This is a true story. Only the names have been changed. My client (let’s call her Karina) had negotiated a deal with the owner of another company (lets call him Phil) to acquire Phil’s company. During due diligence we discovered that Phil’s company didn’t own the code to its own website. Considering the business was an online store, the code to the website (a form of intellectual property or IP) was a vital assets.
When we pointed this out to Phil, his reaction was “That’s crazy. Of course we own it. We paid for it.” But he had neglected to put a “work for hire” clause in the contract with the developer. So he didn’t own the code. This nearly killed the deal. There was no way we were going to complete the purchase without getting ownership of the core IP. The deal was put on hold for a month while Phil negotiated with the developer to acquire ownership of the code. Lord knows how much more he had to pay the guy. And he almost lost the deal. He was lucky Karina didn’t walk.
The same thing would’ve happened if Karina were an angel or VC about to invest in the company. One of the main things they do is confirm the company owns the IP.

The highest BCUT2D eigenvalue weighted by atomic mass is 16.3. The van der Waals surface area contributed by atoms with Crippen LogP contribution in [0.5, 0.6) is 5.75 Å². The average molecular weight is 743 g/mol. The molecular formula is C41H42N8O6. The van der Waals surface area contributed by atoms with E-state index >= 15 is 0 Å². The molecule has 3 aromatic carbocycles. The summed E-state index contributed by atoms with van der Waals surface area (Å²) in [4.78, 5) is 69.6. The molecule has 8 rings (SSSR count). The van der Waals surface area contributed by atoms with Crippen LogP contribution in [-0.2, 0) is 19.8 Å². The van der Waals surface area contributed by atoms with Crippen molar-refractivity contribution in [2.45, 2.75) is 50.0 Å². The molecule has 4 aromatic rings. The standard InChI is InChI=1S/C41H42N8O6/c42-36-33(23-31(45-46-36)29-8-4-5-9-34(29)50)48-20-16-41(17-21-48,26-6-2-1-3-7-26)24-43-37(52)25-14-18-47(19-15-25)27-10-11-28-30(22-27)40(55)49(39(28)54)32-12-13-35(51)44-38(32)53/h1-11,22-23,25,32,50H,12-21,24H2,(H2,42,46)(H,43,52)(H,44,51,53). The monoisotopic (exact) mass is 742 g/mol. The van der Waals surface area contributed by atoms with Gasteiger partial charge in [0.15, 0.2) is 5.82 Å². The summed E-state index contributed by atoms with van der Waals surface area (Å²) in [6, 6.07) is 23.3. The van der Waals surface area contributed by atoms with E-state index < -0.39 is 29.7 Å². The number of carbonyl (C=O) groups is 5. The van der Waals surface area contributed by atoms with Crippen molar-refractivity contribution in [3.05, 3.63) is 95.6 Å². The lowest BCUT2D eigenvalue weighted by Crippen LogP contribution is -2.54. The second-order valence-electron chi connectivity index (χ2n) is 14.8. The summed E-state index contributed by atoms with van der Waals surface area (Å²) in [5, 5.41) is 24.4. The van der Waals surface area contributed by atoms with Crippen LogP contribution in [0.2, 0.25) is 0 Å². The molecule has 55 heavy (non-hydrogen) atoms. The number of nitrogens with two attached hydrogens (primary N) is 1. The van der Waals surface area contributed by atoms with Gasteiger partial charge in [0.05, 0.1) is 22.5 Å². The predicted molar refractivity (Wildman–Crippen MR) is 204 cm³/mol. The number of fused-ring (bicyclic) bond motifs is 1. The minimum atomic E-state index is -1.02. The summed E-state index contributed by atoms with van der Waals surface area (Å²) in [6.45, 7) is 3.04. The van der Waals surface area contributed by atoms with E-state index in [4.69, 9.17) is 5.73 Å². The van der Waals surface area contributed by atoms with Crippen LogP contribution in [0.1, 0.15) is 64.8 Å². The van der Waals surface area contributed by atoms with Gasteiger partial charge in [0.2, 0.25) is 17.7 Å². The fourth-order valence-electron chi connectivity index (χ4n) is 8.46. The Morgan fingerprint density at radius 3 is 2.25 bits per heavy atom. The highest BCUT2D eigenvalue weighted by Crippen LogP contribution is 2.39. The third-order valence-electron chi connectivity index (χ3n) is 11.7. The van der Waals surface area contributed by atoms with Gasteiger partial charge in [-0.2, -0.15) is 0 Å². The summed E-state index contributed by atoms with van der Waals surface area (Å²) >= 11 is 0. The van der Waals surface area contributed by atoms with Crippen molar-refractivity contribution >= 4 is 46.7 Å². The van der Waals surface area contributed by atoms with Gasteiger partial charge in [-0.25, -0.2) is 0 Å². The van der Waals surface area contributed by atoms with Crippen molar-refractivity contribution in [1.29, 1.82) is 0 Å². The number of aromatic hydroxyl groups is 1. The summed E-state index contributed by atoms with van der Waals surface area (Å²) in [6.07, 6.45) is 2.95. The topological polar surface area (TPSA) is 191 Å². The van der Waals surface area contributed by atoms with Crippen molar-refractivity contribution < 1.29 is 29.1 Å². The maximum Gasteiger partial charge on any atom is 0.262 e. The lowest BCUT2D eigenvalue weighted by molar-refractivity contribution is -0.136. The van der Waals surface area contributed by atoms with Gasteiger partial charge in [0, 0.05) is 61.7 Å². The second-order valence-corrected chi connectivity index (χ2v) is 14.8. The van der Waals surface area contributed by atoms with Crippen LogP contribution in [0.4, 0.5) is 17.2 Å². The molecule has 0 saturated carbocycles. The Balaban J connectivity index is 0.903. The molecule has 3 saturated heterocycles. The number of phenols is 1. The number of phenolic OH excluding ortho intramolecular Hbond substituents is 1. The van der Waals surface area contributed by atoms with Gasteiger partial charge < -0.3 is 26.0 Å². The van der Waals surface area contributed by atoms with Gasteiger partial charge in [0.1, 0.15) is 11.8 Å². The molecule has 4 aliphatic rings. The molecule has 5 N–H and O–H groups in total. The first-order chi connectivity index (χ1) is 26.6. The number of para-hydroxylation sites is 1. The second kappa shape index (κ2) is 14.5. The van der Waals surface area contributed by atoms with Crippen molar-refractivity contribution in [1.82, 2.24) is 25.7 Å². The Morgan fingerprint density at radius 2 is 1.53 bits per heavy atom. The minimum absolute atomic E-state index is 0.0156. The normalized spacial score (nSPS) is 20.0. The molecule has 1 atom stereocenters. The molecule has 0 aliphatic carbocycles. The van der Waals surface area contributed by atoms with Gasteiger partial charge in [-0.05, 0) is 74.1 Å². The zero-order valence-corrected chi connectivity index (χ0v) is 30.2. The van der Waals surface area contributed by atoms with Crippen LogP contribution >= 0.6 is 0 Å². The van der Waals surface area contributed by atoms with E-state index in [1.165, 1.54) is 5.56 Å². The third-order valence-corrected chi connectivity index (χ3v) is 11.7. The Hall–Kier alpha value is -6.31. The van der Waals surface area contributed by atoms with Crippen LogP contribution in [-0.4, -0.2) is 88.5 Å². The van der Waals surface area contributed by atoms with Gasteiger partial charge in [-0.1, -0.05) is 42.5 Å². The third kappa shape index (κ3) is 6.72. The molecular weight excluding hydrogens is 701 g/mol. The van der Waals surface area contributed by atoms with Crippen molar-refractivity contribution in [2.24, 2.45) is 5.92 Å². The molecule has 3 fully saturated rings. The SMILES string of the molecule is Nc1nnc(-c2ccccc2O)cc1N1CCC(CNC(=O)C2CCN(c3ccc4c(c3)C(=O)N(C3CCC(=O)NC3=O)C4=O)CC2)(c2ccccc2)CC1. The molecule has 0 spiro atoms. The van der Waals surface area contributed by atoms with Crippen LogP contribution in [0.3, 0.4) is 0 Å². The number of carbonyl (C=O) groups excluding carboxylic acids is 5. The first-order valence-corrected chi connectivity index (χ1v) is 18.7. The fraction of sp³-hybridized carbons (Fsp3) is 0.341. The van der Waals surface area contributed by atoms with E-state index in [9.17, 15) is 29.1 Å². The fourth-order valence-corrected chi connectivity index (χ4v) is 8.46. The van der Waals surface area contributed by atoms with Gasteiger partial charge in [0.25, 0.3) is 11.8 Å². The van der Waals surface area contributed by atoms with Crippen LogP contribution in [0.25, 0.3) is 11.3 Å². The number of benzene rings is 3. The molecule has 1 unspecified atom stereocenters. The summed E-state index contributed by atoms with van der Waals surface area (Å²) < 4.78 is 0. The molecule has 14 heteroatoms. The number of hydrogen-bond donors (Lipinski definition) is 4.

The lesson is, when you or your client hire service providers to create any intellectual property (basically any work product or deliverable), make sure the contract states that the company owns any IP the person creates. Of course the contract should also require them to keep company information confidential. This should be part of the standard onboarding process for all employees and contractors.
That way when the company receives a due diligence list from a potential buyer or investor, it’s an easy matter to just send them copies of the contracts all the service providers signed, so the buyer/investor can see they own their IP (and that they are well organized and professional).
Feel free to contact me if you have any questions.
This article is not intended and should not be relied upon as legal or tax advice pertaining to any specific matter. You are encouraged to seek competent legal and tax counsel before proceeding with any transaction involving any of the matters discussed above.